You should eat a healthy diet to help you heal. Your doctor will tell you if you should follow any special diet instructions. It is common after surgery to have a poor appetite at first. If this is the case, try to eat smaller, more frequent meals. Your appetite should return within the first few weeks. If it does not, contact your doctor.
It is important to get enough rest or you may feel overtired and irritable. Unfortunately, many people complain of having trouble sleeping for some time after surgery. Normal sleep patterns should return within a few months. Call your doctor if lack of sleep begins causing changes in behavior or if normal sleep patterns do not return.
You will need to take time to recover, usually about six to eight weeks (may be earlier with minimally invasive surgery). Your doctor will tell you when you can return to work. If you have the flexibility at your job, ease back to your work schedule. If possible, start back at half-time and gradually increase back to your normal routine.
It is common after surgery to feel sad or blue. These feelings should go away after the first few weeks. If they do not, call your doctor.
Many patients and their partners feel nervous about resuming sexual activity after heart surgery. The amount of energy it requires to perform intercourse with a spouse or regular partner is similar to climbing about one or two flights of stairs or walking about one half mile (0.8 km) at a brisk pace. If you cannot perform these activities without becoming tired or short of breath, please allow additional recovery time before resuming sexual activity. For the first six to eight weeks, use positions which limit pressure or weight on the breastbone or tension on the arms and chest.
• Keep in mind that a sexual relationship has both physical and emotional aspects
• Talk openly with your partner
• Allow a gradual return of sexual activity
• Have sex when you are rested and physically comfortable
• Create realistic performance expectations - it may take time to return to an active sex life
• Be caring honest and loving with each other
Soon you and your partner will return to a satisfying emotional and physical relationship. Anxiety on the part of either partner, as well as some medications, may interfere with sexual arousal or performance. So, discuss any difficulties with your doctor.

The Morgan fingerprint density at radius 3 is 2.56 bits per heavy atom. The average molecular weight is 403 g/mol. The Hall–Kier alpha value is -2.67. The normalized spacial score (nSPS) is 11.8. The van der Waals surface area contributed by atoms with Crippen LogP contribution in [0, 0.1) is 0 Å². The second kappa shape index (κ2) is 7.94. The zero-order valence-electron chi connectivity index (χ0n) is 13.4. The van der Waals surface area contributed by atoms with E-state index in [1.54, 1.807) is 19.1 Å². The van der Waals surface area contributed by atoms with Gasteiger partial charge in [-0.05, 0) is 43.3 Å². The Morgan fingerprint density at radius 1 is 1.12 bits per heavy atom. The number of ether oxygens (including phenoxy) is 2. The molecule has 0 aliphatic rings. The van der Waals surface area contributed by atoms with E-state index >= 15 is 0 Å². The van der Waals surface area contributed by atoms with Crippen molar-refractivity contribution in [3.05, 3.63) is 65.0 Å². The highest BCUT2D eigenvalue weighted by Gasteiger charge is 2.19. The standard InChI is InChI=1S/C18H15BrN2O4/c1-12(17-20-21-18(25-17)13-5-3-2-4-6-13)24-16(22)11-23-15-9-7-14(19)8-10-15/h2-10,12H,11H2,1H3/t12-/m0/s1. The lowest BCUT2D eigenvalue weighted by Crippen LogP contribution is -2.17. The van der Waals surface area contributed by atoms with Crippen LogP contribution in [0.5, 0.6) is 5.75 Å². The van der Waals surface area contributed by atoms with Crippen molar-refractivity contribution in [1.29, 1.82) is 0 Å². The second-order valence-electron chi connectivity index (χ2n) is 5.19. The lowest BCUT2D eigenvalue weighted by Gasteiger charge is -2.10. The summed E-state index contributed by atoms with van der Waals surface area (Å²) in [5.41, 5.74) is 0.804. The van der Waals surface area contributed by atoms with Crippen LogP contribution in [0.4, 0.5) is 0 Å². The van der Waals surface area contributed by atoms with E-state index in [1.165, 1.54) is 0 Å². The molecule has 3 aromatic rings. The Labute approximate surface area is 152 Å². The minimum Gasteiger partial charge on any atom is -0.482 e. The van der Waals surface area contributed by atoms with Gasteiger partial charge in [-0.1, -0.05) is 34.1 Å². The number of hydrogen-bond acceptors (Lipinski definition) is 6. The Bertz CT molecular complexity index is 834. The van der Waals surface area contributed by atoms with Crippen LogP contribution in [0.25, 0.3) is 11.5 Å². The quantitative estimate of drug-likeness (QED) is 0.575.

Mental Functioning and Heart Surgery
Some people become frustrated during recovery from heart surgery because they feel they are not as sharp mentally as they were before surgery. These cognitive changes are normal after heart surgery. The entire body, including the brain, was seriously stressed during surgery, especially if the surgery involved stopping the heart and circulating the blood through a heart-lung machine. With time, in most cases, normal cognitive functioning returns. Patience is needed to avoid the frustration that can accompany this side effect of surgery. You should not force yourself to work or perform mentally stressful tasks, such as balancing a checkbook in the first couple of weeks after surgery
What is Mended Hearts?
Mended Hearts is a national organization dedicated to providing support and inspiring hope in heart disease patients and their families for more than 60 years. Mended Hearts of Greater Cleveland is a chapter of this national, nonprofit organization.
Mended Hearts helps people understand that there can be a rich, rewarding life after a heart event. The organization brings patients, families and caregivers together to form a network of caring individuals. Members listen, share their experiences and learn from healthcare professionals.
For dates of upcoming support group meetings and more information, visit MendedHearts138.org or email firstname.lastname@example.org
For our national office, visit MendedHearts.org
What is cardiac rehabilitation ?
For many people with coronary artery disease, a cardiac rehabilitation program provides an excellent opportunity to begin an exercise program, learn about your heart disease, and learn strategies to change your lifestyle to prevent further progression of your disease. Your family doctor can give you information about the MetroHealth Cardiac Rehabilitation Program or programs in your local area. Cardiac rehabilitation is covered by most insurance companies.